Letter Urges Benefits for VA Employees’ Same-Sex Partners
RICHMOND, Va (WVIR) -
Dozens of University of Virginia students, faculty, and administrators signed on to a letter pressuring the commonwealth to extend benefits to partners of same-sex employees.
Attorney General Mark Herring now has a copy of the letter, signed by some of UVA's top administrators – with President Teresa Sullivan's name right at the top. The request is simple, but illegal under Virginia's current law.
Brendan Maupin Wynn has spent the month since graduating from UVA gathering more than 75 signatures on the letter.
“There are several people on here who are well-regarded Republicans. There are some who are outright conservatives who think it's time for fairness in terms of this particular issue for our faculty and staff,” Wynn said.
UVA deans, student leaders, and professors are unified behind Wynn's words, urging the attorney general to allow UVA to provide healthcare coverage to partners of same-sex employees.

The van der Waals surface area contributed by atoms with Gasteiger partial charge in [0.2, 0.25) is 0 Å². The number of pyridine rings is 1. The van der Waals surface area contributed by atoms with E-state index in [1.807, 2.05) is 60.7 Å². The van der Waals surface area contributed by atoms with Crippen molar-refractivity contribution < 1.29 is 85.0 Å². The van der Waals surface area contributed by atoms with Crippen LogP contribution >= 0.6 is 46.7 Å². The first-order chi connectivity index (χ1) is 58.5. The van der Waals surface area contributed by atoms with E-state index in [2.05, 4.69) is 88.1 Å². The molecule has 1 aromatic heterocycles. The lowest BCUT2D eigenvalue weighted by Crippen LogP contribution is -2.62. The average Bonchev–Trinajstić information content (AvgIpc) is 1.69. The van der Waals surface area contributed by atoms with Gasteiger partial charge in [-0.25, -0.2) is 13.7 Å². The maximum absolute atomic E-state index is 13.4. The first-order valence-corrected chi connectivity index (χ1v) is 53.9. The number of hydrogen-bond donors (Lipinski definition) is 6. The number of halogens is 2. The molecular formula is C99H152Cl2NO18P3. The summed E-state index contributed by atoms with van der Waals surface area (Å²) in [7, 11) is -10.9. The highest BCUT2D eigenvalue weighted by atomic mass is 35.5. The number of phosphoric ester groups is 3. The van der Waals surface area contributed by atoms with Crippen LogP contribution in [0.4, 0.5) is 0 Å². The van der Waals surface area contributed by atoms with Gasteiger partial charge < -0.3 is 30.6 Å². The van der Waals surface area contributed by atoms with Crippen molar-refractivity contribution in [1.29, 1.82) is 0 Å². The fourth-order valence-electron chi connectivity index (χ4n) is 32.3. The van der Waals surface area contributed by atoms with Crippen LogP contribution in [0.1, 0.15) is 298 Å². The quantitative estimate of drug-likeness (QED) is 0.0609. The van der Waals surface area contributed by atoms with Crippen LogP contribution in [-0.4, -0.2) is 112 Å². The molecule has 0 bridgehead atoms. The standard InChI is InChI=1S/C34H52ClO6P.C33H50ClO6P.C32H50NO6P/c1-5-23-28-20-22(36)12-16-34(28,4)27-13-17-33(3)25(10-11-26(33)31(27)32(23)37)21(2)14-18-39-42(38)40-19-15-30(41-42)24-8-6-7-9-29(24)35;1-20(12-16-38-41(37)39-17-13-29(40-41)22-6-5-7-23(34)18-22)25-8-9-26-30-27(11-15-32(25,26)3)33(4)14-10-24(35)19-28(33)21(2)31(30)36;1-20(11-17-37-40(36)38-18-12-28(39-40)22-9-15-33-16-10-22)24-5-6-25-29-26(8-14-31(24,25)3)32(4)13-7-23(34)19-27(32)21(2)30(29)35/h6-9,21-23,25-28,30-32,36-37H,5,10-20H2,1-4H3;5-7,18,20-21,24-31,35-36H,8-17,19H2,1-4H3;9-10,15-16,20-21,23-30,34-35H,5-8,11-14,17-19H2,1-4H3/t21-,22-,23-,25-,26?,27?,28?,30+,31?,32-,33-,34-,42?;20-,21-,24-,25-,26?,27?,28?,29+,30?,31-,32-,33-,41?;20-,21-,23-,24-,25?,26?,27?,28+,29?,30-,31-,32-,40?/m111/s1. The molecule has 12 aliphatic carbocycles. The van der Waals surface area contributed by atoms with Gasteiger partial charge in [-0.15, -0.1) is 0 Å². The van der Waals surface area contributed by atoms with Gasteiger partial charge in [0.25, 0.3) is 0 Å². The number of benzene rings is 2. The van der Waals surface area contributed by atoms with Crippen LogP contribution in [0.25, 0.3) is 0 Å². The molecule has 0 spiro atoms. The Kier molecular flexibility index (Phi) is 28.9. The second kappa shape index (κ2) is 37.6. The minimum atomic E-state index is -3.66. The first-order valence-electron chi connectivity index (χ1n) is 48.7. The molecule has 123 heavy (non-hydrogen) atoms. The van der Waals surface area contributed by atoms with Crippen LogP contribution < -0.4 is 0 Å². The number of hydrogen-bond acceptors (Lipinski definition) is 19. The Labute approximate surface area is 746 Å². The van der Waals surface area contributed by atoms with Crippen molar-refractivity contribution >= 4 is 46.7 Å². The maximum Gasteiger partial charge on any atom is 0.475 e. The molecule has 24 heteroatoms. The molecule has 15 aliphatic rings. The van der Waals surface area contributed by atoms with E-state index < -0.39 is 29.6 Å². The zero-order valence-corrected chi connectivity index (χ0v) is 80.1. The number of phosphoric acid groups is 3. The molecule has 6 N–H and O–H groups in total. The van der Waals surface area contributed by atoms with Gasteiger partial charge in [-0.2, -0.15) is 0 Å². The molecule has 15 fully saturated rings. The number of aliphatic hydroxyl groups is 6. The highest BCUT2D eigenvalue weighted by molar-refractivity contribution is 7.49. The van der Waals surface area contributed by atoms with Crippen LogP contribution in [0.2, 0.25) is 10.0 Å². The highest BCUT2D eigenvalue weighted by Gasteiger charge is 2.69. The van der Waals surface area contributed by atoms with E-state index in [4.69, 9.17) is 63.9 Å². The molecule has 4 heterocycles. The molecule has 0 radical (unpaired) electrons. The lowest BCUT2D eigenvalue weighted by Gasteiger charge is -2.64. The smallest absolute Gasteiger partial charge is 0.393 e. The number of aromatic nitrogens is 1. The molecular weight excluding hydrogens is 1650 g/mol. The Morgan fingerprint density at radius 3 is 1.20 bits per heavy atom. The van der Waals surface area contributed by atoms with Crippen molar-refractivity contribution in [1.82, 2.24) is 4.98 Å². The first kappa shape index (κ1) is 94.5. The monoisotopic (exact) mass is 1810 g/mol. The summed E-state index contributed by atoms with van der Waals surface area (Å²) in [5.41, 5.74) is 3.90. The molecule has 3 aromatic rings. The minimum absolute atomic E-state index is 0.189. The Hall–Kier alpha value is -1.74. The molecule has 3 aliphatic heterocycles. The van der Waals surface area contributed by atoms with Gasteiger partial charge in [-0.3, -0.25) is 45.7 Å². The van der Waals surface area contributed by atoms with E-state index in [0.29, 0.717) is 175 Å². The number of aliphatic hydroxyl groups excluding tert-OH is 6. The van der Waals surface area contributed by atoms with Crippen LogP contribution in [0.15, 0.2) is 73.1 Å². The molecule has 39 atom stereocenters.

“This is a basic fairness issue. It's an economic common sense issue,” Wynn said.
Wynn decided to write the letter after hearing a UVA employee's tearful testimony during a committee meeting that her partner cannot afford diabetic treatments because the couple can't legally marry in Virginia. “That, I think, is what hit home to me - that we can't provide that right now at a major institution with a research hospital,” Wynn said.
Sullivan has admitted the policy costs the university when it comes to recruiting and retaining faculty. In a statement to NBC29, a spokesman said, "President Sullivan believes that the current laws regarding benefits for same-sex partners places the University of Virginia and public higher education in the commonwealth at a competitive disadvantage."
Wynn wants Attorney General Herring to take action now rather than wait for a court to decide the fight for marriage equality in Virginia. “Impending marriage equality is only worthwhile if we have done everything we can to ensure that patiently waiting couples across Virginia can live to see that day,” Wynn said.